How changing our language and attitude about aging can help seniors

Senior homes have evolved and changed over the years. Many peoples’ idea of the senior community bears no resemblance to reality. It is based on articles and pictures that are several decades out of date. It might explain why a lot of people still talk about the aging process in a negative context. A move to assisted living facilities is seen as a loss of independence. 

How does this matter? Research has found a strong relationship between negative perceptions of aging and physical frailty. This can, in turn, lead to cognitive decline. In other words, negative language can impact the health of seniors. It can change how they feel about themselves. One recent study even found that positive attitudes can minimize frailty. It can help older adults stay mentally sharp [1].

How society feels about aging and the language we use has an impact on seniors. If you talk about senior homes as institutions or aging as a process of decline, that is what you will come to believe. No wonder most people are afraid of growing old or becoming ill!

Changing our language and general attitude about aging has many positive effects on the elderly.

Senior Homes Are Communities, Not Hospitals

Most people talk about all senior homes as if they were hospitals. The perception is that people go there when they become ill or cannot take care of themselves. If that is the case, why would a senior want to move at all? 

This perception can harm the efforts of families to provide better care for their elderly parents. The mere mention of assisted living can make older adults dig in their heels. They may not move out of their home, even in the face of health issues. 

Assisted-Living Facilities – the Reality

Let’s consider the reality of assisted living facilities. Senior homes exist in a wide spectrum. Those living in them have multiple options as to their level of independence and assistance. 

At one end, you have communities where seniors live in their own apartments or small homes. There are facilities specifically designed for catering to those with memory problems. Quite a few have multiple living arrangements. You can live independently with no assistance or in a suite of rooms with housekeeping help.

Positive language and perceptions can remove the stigma surrounding senior residences. No one faults a young family for moving to a suburb to be near other young families. It is a similar situation for older adults. Think of these communities as well furnished residences with services catering to the needs of seniors.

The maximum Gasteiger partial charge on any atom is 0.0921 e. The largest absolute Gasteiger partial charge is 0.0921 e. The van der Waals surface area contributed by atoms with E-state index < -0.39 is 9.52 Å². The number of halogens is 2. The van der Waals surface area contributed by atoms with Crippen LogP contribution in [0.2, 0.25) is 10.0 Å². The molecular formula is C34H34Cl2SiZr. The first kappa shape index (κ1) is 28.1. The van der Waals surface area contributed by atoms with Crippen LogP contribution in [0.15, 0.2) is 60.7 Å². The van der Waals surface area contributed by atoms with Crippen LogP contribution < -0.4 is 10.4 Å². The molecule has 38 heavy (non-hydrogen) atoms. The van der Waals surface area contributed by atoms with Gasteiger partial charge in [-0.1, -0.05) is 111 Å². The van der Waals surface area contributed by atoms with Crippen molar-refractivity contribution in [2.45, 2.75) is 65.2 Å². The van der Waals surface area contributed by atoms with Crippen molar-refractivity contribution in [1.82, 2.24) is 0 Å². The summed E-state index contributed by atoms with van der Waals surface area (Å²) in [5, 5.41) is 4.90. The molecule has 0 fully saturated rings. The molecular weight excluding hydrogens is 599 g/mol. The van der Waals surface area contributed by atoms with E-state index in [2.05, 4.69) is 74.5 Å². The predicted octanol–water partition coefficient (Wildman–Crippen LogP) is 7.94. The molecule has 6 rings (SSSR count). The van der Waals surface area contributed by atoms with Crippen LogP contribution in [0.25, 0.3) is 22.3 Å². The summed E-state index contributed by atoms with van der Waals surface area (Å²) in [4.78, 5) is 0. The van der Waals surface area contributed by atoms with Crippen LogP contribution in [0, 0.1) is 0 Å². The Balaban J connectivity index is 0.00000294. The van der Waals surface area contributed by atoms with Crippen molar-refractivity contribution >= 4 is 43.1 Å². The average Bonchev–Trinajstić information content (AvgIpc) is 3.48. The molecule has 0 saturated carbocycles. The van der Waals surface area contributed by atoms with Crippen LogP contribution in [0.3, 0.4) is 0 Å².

If a senior wants to move out of their home, it need not always be due to a bad situation or declining health. Nowadays, many seniors move into such residences voluntarily for the benefits they offer.

Aging Does Not Mean Expired

Unfortunately, many people refer to the aging process in a negative light. It doesn’t help that older adults face a number of significant life changes all at once. A person may retire from a long and fulfilling career. They may lose a spouse to illness. They may also experience health problems at the same time. It is not uncommon for seniors and their families to view aging as the end.

But here’s the thing – aging does not mean you’re done with life. It can be a drastic change but it is not the end. Sure, you may not be able to do everything you used to as a young person. But you can still explore new opportunities and pursue fulfilling interests. You can still experience new things and cultivate new friendships.

Explore New Horizons

In fact, retiring and moving to a senior community can open up new possibilities, since it allows seniors to do things they couldn’t do before. Most people spend their adult years on their careers, children, and other responsibilities. They may have given up a favorite hobby or creative pursuit either due to lack of time or space. Well, now the time and space are all theirs!

Most senior homes have social activities like exercise sessions, crafts, board game nights, etc. Seniors can have an active and social lifestyle, without additional responsibilities. They don’t have to worry about schedules, children or grocery shopping, but can instead start a new hobby or explore online courses in an area of interest, attend seminars and host events for friends.

Positive attitudes can help seniors to stay active and fit. With better healthcare and higher life expectancy, older adults shouldn’t stop living after retirement. If a person is feeling sad about growing older, it will affect their physical and mental well-being. Positive attitudes and perceptions can stop the domino effect of physical frailty and mental decline. Remember that 80 is the new 65!